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U.S. welcomes China's restrictions on trade with N. Korea

All Headlines 10:11 April 07, 2016

BEIJING, April 7 (Yonhap) -- The United States has welcomed China's restrictions on mineral trade with North Korea, saying it will continue to urge Beijing to do more until there are "concrete signs" of Pyongyang's denuclearization.

This week, China, the North's diplomatic and economic lifeline, imposed restrictions on North Korean coal and iron ore trade, while banning imports of North Korean gold and rare earth, in line with new U.N. sanctions against the North's nuclear and missile programs.

In a statement released on Wednesday, the U.S. Embassy in Beijing said the Chinese measures "appear to be a step toward in following through on" China's pledge in enforcing the U.N. sanctions on North Korea.

"We will continue to urge China to do more until we see concrete signs that Kim Jong-un has come to the realization that the only viable path forward for his country is denuclearization," it said.

The U.N. Security Council adopted a set of new sanctions against North Korea early last month, in the aftermath of the North's fourth nuclear test in January and launch of a long-range rocket in February.

China accounts for nearly 90 percent of North Korea's foreign trade estimated at US$7.6 billion in 2014.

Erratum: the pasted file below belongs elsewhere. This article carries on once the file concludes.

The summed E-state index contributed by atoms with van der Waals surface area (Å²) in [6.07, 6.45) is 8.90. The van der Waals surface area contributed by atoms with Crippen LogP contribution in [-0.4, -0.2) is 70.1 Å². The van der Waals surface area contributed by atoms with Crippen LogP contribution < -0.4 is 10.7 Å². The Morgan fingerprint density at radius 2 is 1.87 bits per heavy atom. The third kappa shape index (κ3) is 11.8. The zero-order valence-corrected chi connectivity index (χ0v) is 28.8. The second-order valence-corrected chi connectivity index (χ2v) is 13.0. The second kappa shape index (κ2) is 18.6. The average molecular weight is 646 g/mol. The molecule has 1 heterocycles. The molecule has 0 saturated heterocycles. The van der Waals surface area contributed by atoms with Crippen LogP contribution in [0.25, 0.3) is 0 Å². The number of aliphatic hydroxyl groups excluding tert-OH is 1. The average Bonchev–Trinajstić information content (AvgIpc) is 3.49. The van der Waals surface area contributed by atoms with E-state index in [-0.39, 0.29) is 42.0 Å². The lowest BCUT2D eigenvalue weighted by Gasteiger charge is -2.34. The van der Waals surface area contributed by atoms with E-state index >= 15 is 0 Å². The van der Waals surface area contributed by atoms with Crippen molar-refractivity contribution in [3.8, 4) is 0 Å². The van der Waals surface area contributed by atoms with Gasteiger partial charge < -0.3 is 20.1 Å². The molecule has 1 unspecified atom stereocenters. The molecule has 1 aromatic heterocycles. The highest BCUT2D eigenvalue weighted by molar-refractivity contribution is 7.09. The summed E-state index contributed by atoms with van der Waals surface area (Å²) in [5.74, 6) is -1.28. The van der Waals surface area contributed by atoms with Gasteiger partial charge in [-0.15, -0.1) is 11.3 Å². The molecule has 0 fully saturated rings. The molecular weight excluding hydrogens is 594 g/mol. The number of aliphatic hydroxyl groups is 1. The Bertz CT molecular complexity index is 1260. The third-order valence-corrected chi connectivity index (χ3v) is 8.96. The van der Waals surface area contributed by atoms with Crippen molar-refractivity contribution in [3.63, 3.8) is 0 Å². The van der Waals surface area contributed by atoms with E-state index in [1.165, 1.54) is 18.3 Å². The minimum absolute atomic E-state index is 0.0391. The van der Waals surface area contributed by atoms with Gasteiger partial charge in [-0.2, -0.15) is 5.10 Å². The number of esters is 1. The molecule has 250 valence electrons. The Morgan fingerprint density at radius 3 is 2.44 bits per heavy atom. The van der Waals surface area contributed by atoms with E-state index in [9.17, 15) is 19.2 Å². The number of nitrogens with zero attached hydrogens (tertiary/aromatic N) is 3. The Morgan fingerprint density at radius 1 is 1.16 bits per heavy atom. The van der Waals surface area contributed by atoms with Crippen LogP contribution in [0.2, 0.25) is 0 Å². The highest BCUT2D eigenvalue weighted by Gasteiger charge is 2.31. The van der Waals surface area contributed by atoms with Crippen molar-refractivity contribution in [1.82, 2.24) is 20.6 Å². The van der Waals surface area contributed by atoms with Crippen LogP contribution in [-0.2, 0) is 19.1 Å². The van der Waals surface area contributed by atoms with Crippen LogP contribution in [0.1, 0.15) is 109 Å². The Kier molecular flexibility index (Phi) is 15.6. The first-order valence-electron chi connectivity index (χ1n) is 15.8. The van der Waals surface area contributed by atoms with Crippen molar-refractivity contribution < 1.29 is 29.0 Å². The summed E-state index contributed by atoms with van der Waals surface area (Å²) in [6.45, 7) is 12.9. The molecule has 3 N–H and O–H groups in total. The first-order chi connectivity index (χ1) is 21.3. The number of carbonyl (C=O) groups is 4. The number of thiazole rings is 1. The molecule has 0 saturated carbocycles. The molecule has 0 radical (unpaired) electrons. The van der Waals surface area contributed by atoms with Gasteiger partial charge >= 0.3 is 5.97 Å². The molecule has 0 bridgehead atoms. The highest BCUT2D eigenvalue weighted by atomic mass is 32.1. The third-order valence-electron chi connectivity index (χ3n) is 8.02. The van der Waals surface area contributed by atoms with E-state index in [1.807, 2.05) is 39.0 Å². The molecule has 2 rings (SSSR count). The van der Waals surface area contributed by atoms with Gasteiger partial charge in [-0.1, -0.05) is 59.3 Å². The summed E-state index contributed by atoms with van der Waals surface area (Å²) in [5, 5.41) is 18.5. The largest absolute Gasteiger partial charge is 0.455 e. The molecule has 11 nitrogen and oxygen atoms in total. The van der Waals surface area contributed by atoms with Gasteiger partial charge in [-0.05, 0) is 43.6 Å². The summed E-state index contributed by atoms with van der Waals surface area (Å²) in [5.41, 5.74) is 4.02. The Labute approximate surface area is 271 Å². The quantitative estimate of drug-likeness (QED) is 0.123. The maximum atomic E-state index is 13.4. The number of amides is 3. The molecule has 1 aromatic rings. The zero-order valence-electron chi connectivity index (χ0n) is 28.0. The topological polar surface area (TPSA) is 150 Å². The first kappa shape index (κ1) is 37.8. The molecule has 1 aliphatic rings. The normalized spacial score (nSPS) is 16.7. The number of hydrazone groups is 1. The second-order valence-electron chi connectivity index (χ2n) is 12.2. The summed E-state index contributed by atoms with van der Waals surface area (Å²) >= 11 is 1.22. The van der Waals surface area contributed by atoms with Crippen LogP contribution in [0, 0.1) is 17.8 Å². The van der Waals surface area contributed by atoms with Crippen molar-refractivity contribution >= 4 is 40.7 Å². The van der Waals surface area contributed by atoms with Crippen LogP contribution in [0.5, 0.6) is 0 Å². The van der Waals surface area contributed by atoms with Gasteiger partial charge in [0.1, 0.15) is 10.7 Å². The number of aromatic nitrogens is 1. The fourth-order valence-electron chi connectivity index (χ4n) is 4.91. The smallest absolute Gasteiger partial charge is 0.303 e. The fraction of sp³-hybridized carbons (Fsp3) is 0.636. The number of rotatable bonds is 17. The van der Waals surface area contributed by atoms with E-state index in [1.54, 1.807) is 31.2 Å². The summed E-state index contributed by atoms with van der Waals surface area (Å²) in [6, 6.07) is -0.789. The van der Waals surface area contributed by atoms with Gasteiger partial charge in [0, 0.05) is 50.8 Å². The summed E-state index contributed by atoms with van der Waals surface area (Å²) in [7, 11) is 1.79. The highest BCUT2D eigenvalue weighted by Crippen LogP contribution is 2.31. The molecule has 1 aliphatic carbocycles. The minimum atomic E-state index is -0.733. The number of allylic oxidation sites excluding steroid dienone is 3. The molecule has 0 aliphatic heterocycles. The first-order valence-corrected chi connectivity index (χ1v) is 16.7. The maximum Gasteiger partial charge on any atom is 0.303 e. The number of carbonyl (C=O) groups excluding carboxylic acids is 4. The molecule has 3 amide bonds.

Coal and iron ore are key parts of bilateral trade between North Korea and China, but the U.N. sanctions have an exception that allows trade of such items unless the proceeds are used for the North's nuclear and missile programs.

Chinese officials have pledged to fully implement the U.N. sanctions, but also stressed that it should not affect normal trade between the allies.

In an editorial on Friday, state-run China Daily newspaper said the Chinese restrictions of trade with North Korea "should be a welcome indication that Beijing is serious about its vow to 'conscientiously' implement the sanctions."

Although North Korea has shown no signs of giving up its nuclear ambitions, China has proposed pursuing peace treaty talks with the North in tandem with denuclearization negotiations.

Signing a peace treaty, which would replace the armistice that halted the 1950-53 Korean War, has been one of Pyongyang's long-running goals, but South Korea and the U.S. have demanded the North abandon its nuclear program first.

The Chinese newspaper was also skeptical about the prospects of reviving talks with North Korea.

"So no matter how hard Beijing works to revive talks, it will not happen until Pyongyang convinces the others of its sincerity about denuclearization. Something that appears unlikely at present," the editorial reads.

"Beijing should avoid playing into Pyongyang's hands by single-mindedly advocating for peace. Peace-brokering should never be at the price of appeasing Pyongyang's nuclear ambitions," it said.

kdh@yna.co.kr
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